At least 60 people were killed when three militants armed with automatic rifles and grenades attacked a police training center in the volatile southwestern Pakistani region of Baluchistan, security and rescue officials said Tuesday.
More than 120 people were injured. It was the second major attack in the provincial capital, Quetta, since August.
Security officials said militants shot a guard at the main entrance to the Baluchistan Police College about 9:30 p.m. Monday before entering the compound and taking aim at the dormitories where hundreds of cadets are housed.
At least two attackers detonated suicide vests while a third was shot dead by paramilitary soldiers, officials said.
Cadets fled the explosions by scaling the walls of the compound, many of them sustaining injuries.
The death toll by Tuesday morning had surpassed 60. Nearly all the dead were cadets, according to a rescue official who requested anonymity because he was not authorized to speak to the media.
About 700 cadets were usually housed at the facility, about 12 miles outside Quetta, although the numbers were slightly lower Monday because exams had recently concluded, Baluchistan's home minister, Mir Sarfaraz Ahmad Bugti, told reporters.
"A complete search operation of the sprawling academy has been conducted and it is declared clear," Bugti said after the siege, which lasted about four hours. He said that three militants had carried out the attack, although previous reports suggested the number was as high as six.
Several cadets were injured as they scaled a 10-foot perimeter wall to escape. Survivors told reporters outside the academy that the assailants' faces were obscured by masks or scarves.
"They were carrying Kalashnikovs and firing indiscriminately on the cadets inside hostels," one cadet said.
The bodies of slain cadets were transported to police headquarters in Quetta for a collective funeral prayer, after which they would be dispatched to their homes in different parts of the province, police officials said.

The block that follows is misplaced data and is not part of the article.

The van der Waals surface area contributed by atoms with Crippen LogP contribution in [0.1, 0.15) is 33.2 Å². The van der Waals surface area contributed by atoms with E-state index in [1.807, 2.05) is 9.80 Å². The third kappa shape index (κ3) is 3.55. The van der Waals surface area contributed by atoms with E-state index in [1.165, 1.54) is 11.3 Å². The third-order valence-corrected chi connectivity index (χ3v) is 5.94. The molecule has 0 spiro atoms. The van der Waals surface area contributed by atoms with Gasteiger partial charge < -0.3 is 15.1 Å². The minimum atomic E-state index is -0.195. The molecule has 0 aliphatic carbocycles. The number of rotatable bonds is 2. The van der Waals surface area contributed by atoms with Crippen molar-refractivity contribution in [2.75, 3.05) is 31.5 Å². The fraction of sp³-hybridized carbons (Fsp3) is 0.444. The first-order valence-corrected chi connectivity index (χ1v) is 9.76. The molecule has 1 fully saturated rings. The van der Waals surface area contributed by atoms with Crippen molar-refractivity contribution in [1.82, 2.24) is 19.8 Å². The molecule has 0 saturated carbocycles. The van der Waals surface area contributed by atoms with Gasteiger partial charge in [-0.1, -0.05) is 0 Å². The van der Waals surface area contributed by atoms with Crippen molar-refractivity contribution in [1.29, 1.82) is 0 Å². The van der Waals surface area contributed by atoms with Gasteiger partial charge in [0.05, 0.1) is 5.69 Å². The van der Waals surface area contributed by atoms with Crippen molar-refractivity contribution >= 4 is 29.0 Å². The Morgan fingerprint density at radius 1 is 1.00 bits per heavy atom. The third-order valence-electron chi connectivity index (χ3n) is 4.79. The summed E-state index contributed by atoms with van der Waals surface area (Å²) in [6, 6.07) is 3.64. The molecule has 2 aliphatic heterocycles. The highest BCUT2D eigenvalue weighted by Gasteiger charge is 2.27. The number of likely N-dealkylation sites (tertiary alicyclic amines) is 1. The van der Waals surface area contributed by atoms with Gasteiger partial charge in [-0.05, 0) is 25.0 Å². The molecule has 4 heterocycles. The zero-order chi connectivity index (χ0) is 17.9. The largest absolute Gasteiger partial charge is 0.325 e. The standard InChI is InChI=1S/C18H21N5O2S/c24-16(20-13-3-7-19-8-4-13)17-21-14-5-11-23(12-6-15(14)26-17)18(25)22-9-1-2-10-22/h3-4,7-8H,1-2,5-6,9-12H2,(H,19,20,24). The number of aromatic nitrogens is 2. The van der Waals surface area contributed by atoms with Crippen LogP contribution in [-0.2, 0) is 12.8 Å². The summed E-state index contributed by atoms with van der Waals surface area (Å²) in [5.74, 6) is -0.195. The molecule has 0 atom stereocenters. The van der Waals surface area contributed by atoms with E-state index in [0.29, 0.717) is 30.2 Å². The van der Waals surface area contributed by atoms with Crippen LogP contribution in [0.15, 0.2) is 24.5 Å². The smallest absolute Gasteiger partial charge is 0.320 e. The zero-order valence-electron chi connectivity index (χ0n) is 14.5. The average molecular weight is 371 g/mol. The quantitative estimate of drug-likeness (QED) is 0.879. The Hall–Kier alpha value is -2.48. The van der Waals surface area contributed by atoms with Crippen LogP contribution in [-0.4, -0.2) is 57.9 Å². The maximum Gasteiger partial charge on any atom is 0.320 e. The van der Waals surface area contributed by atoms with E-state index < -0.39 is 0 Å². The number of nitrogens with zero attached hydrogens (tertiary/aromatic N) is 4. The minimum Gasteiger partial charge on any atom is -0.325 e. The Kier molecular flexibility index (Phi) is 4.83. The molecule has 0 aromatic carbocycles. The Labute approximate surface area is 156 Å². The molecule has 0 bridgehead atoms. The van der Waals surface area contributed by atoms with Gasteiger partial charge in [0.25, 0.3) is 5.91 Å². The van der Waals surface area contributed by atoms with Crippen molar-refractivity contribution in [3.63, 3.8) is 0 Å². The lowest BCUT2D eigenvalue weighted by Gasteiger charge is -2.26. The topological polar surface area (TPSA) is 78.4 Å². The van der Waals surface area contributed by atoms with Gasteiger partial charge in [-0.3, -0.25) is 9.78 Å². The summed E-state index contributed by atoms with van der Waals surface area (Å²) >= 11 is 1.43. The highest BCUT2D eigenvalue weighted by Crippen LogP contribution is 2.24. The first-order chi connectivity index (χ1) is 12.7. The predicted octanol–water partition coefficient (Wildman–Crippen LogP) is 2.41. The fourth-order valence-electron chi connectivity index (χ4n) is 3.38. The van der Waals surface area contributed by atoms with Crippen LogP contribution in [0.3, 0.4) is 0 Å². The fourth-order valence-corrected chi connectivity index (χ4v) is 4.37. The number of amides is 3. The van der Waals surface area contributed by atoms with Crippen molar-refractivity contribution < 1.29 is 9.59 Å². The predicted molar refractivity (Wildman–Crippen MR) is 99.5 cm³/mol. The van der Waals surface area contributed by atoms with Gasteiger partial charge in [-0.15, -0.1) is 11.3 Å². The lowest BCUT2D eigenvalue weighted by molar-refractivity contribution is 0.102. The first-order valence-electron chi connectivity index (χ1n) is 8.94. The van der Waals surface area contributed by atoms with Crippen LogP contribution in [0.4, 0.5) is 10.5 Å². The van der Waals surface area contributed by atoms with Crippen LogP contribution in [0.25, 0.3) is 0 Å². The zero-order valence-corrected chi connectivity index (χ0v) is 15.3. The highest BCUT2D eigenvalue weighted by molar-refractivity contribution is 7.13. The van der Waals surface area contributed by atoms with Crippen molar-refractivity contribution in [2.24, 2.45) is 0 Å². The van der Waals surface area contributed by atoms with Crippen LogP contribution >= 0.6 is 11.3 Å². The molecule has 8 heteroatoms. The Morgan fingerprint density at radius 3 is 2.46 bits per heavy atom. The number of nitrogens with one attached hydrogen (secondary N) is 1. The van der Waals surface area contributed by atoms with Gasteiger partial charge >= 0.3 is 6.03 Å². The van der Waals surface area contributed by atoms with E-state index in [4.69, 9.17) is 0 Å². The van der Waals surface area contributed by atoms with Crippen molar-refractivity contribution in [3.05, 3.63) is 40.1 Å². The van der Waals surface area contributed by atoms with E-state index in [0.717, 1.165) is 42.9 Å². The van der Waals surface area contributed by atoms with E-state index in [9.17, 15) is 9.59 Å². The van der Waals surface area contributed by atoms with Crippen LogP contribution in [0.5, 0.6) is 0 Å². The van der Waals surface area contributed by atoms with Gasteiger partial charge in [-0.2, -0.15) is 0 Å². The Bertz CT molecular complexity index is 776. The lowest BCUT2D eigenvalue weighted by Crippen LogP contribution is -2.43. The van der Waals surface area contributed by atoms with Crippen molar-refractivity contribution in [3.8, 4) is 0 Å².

Baluchistan, a remote province along the Afghan border, is home to a long-running insurgency by ethnic separatists seeking to break away from the Pakistani state.
It has been the site of several recent attacks. The most recent came in August, when a splinter group of the Pakistani Taliban – a federation of insurgent groups that aim to install sharia law in Pakistan — claimed responsibility for a suicide bombing that killed 64 people at a Quetta hospital, mostly lawyers who had gathered to mourn a slain colleague.
Pakistani authorities said they had evidence the police academy attack was carried out by militants based in Afghanistan. Maj. Gen. Sher Afghan, chief of the paramilitary Frontier Corps in Baluchistan, said the assailants belonged to Lashkhar-e-Jhangvi al-Alami, a militant group affiliated with Al Qaida and the Pakistani Taliban that has attacked Pakistani security installations.
"We have intercepted communications which showed they were in contact with their handlers in Afghanistan," Afghan said.
The Pakistani Taliban issued a statement Tuesday claiming responsibility for the attack, saying it was revenge for the deaths of its members whom security forces had "killed ruthlessly, and it will continue till the complete promulgation of Islam in the country."
Lashkar-e-Jhangvi, which the State Department designated a foreign terrorist organization in 2003, is a Sunni Muslim extremist group that has claimed responsibility for some of the worst sectarian attacks in Pakistan's recent history. In 2013, the group said it was behind an attack on a pool hall in Quetta that killed nearly 100 people, mostly members of Pakistan's Shiite minority.
In Washington, State Department spokesman John Kirby condemned the police academy attack and said the U.S. "will continue to work with our partners in Pakistan and across the region to combat the threat of terrorism."
The academy has come under attack before, in 2006 and 2008, when attackers fired rockets into the compound.
Baluchistan is Pakistan's least-developed province and a key region for China's ambitious $46-billion China-Pakistan Economic Corridor, a package of infrastructure projects that aims to link its western province of Xinjiang to the Arabian Sea via a deepwater port at Gwadar.
Concerns have been raised about Pakistan's ability to ensure security for construction teams in restive Baluchistan, where the project has faced opposition.
Special correspondent Sahi reported from Islamabad and staff writer Bengali from Mumbai, India. Special correspondent Zulfiqar Ali in Peshawar, Pakistan, contributed to this report.
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10:50 p.m.: This article was updated throughout with staff reporting, a statement from the Pakistani Taliban and additional background.
7:55 p.m.: This article was updated with a revised death toll, comments from Maj. Gen. Sher Afgan and background about the Lashkar-e-Jhangvi group.
6 p.m.: This article was updated with a revised death toll and the Baluchistan government's attribution of the attack to Al Qaeda-linked militants.
5:10 p.m.: This article was updated with revised death and casualty tolls and with more information about the attackers.